CNN speaks with Fareed about the shutdown in Washington and why the Republican Party is struggling to maintain unity.
You wrote in the Washington Post this week: “Over the past six decades, conservatism's language of decay, despair and decline have created a powerful group of Americans who believe fervently in this dark narrative and are determined to stop the country from plunging into imminent oblivion."
"At some point, will they come to recognize that you cannot love America in theory and hate it in fact." You also want conservatives to lighten up, Fareed. Explain what's going on here.
Well, I think there are two things going on. One is the kind of institutional collapse of authority in the Republican Party so that as you know, on immigration, the leadership of the party wanted to make a deal. Most senators, most of the leaders in the House, but they can't because there's no structure. This is not Newt Gingrich's Republican Party anymore.
The second piece is that there is this extreme wing within the party, the Tea Party, which really believes that America is going to hell in a hand basket – and tomorrow. You know, as Ted Cruz said at the Values Voter Summit, we've got two years to stop this country from plunging into oblivion. Well, if you use rhetoric like that, if you work people up like that, it's very tough to see how you could compromise.
"Fareed Zakaria GPS," Sundays at 10 a.m. and 1 p.m. ET on CNN
By Fareed Zakaria
The current Republican fear derives from Obamacare, but that is only the most recent cause for alarm. Modern American conservatism was founded on a diet of despair. In 1955, William F. Buckley Jr. began the movement with a famous first editorial in National Review declaring that the magazine “stands athwart history, yelling Stop.” John Boehner tries to tie into this tradition of opposition when he says in exasperation, “The federal government has spent more than what it has brought in in 55 of the last 60 years!”
But what has been the result over these past 60 years? The United States has grown mightily, destroyed the Soviet Union, spread capitalism across the globe and lifted its citizens to astonishingly high standards of living and income. Over the past 60 years, America has built highways and universities, funded science and space research, and — along the way — ushered in the rise of the most productive and powerful private sector the world has ever known.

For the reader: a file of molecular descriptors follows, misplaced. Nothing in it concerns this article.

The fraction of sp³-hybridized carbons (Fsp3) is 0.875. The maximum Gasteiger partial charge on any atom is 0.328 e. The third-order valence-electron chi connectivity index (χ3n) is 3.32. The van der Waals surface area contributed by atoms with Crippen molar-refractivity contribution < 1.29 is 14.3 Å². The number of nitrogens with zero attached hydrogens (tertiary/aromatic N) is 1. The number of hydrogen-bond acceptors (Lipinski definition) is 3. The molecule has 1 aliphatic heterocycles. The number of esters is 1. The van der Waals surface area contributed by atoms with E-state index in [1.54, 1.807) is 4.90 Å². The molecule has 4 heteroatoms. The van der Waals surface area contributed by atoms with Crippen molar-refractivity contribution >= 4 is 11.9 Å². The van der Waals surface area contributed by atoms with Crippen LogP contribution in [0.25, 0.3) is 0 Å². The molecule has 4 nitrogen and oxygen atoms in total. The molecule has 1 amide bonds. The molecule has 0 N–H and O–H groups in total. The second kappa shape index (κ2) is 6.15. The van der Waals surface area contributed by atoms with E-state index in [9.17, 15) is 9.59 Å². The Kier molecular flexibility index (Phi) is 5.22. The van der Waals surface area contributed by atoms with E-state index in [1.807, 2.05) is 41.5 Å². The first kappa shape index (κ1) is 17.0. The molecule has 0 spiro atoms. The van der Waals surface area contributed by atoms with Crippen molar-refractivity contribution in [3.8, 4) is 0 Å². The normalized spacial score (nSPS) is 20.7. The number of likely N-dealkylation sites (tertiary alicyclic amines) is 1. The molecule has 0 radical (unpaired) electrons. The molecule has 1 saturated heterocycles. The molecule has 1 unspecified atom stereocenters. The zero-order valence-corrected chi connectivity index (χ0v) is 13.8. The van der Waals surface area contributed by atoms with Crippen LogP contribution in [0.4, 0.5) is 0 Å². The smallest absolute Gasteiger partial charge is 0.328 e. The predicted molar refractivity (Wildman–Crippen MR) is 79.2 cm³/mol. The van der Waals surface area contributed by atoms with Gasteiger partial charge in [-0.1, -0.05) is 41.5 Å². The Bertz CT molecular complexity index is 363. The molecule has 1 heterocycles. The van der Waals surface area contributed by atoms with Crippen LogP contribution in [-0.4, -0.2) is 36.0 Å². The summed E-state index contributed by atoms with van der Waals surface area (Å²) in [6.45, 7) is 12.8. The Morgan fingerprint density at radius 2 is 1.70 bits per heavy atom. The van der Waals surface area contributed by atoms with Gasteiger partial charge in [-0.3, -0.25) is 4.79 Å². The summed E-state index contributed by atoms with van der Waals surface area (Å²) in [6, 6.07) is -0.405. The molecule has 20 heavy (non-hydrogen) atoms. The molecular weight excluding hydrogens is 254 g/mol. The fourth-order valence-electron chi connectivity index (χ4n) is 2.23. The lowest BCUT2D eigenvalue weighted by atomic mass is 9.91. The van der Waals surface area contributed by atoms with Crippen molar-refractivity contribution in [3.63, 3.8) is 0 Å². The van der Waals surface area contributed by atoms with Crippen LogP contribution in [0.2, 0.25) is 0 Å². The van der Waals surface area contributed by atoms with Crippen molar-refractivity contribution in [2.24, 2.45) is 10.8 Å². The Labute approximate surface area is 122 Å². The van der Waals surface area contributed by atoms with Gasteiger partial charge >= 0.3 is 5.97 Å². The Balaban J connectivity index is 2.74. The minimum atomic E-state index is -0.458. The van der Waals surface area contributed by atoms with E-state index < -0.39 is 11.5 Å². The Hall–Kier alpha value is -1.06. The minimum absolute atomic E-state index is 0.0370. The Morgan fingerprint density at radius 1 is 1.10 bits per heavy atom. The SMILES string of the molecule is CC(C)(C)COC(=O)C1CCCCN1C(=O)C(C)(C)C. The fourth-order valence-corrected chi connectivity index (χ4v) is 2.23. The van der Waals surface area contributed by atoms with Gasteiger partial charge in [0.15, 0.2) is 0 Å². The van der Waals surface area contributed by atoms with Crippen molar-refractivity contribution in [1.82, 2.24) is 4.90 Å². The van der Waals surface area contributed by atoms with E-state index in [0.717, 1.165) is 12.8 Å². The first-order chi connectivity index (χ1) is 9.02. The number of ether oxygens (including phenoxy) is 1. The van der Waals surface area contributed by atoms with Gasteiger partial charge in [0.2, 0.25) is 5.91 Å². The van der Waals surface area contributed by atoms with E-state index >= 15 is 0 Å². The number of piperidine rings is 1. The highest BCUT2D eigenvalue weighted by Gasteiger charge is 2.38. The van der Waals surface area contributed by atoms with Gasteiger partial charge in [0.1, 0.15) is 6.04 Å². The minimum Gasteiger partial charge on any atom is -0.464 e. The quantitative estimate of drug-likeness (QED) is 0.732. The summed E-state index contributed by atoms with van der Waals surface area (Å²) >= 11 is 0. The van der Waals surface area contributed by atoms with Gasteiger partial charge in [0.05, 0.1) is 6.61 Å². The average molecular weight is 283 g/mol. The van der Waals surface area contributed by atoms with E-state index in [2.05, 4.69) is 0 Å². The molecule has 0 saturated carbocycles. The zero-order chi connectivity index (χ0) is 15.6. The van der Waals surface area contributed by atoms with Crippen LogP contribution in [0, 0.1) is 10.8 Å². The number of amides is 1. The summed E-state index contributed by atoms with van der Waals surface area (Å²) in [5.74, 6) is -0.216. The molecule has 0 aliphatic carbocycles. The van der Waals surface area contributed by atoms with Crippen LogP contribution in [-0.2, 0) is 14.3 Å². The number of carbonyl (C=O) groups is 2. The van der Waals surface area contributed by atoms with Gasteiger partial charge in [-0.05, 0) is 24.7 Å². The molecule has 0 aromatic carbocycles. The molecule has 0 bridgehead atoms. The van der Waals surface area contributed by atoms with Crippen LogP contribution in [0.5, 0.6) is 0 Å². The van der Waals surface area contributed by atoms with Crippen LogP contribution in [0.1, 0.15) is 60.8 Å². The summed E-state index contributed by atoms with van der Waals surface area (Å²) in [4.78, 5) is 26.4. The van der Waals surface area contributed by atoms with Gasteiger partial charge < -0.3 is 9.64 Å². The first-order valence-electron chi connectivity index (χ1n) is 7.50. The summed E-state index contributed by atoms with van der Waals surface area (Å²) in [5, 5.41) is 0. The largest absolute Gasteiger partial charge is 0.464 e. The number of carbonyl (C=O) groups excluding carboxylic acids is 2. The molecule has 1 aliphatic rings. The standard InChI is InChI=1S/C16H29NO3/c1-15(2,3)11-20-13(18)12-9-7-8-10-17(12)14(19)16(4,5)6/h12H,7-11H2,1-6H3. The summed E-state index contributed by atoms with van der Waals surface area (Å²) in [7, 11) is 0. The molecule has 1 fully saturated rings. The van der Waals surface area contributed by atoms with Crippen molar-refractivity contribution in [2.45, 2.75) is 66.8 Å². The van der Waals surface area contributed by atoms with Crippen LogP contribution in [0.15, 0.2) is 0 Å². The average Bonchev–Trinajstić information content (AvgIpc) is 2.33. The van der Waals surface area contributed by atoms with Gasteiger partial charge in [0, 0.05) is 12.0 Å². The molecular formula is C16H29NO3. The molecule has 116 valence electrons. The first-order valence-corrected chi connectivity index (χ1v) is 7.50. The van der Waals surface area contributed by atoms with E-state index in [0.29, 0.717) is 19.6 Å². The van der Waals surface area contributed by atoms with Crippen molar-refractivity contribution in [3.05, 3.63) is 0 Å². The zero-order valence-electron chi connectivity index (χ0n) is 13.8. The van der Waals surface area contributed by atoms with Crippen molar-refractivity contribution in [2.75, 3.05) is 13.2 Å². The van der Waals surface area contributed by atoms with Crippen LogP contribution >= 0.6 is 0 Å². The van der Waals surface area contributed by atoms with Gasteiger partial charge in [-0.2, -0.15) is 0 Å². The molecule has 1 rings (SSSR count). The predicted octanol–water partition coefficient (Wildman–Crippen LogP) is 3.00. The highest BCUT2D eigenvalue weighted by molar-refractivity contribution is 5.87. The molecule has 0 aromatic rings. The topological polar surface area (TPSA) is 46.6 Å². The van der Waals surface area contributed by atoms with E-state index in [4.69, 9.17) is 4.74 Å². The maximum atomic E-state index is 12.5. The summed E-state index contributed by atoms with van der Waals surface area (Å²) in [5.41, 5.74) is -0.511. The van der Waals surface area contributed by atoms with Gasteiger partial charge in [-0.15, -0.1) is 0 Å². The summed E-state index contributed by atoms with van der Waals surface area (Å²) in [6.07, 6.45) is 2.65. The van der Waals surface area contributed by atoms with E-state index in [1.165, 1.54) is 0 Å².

For some tacticians and consultants, extreme rhetoric is just a way to keep the troops fired up. But rhetoric gives meaning and shape to a political movement. Over the past six decades, conservatism’s language of decay, despair and decline have created a powerful group of Americans who believe fervently in this dark narrative and are determined to stop the country from plunging into imminent oblivion. They aren’t going to give up just yet.
The era of crises could end, but only when this group of conservatives makes its peace with today’s America. They are misty-eyed in their devotion to a distant republic of myth and memory yet passionate in their dislike of the messy, multiracial, quasi-capitalist democracy that has been around for half a century — a fifth of our country’s history. At some point, will they come to recognize that you cannot love America in theory and hate it in fact?
By Jim Manley, Special to CNN
Editor’s note: Jim Manley is senior director at QGA Public Affairs in Washington, DC. He was previously a senior staff member in the offices of Senators Harry Reid and Ted Kennedy. The views expressed are his own.
It was shortly after midnight last night, as I was checking the Blackberry one last time before going off to sleep, that I saw a remarkable story pop up courtesy of my friends at Roll Call. It said that – with just a couple of days to go before we reach the October 17 deadline to extend the debt limit – Senator Ted Cruz was spotted at a place on the Hill called Tortilla Coast. According to Roll Call, he was with, among others, Congressmen Louie Gohmert and Steve King. In other words, three quarters of what I call the Four Horseman of the House Apocalypse.
A couple of things struck me.
First of all, no self-respecting Texan (even one born in Canada, as the junior senator was) should be caught eating the Tex-Mex at this place. But, more importantly, the very idea that these guys (and perhaps 15 or so house members) would be “stratgerizering” at this late stage in the game should give everyone reason to pause.
CNN speaks with Fareed about the ongoing stalemate in Washington, the impact on America’s standing abroad and why investors are worried about the United States.
Is there something wrong with our system that this is happening again, three years of this budget stalemating?
It's a good question, because, let's be honest – the American system is designed to allow for easy gridlock. The Founding Fathers created a system fearing English tyranny, fearing an English king, so there are lots of different ways to veto stuff. There are lots of checks and balances. So, I think that's part of the issue. But really, what's at work here is something much more dangerous, which is here we're getting into an anti-democratic process, which is not the way the system was meant to work.
Look, if you want to repeal Obamacare and you're the Republican Party, you're the Tea Party, great. Go for it. If you want to get rid of entitlements, you want to cut government spending, that's great. There is a procedure. You pass a bill in the House, it passes in the Senate and the president signs it.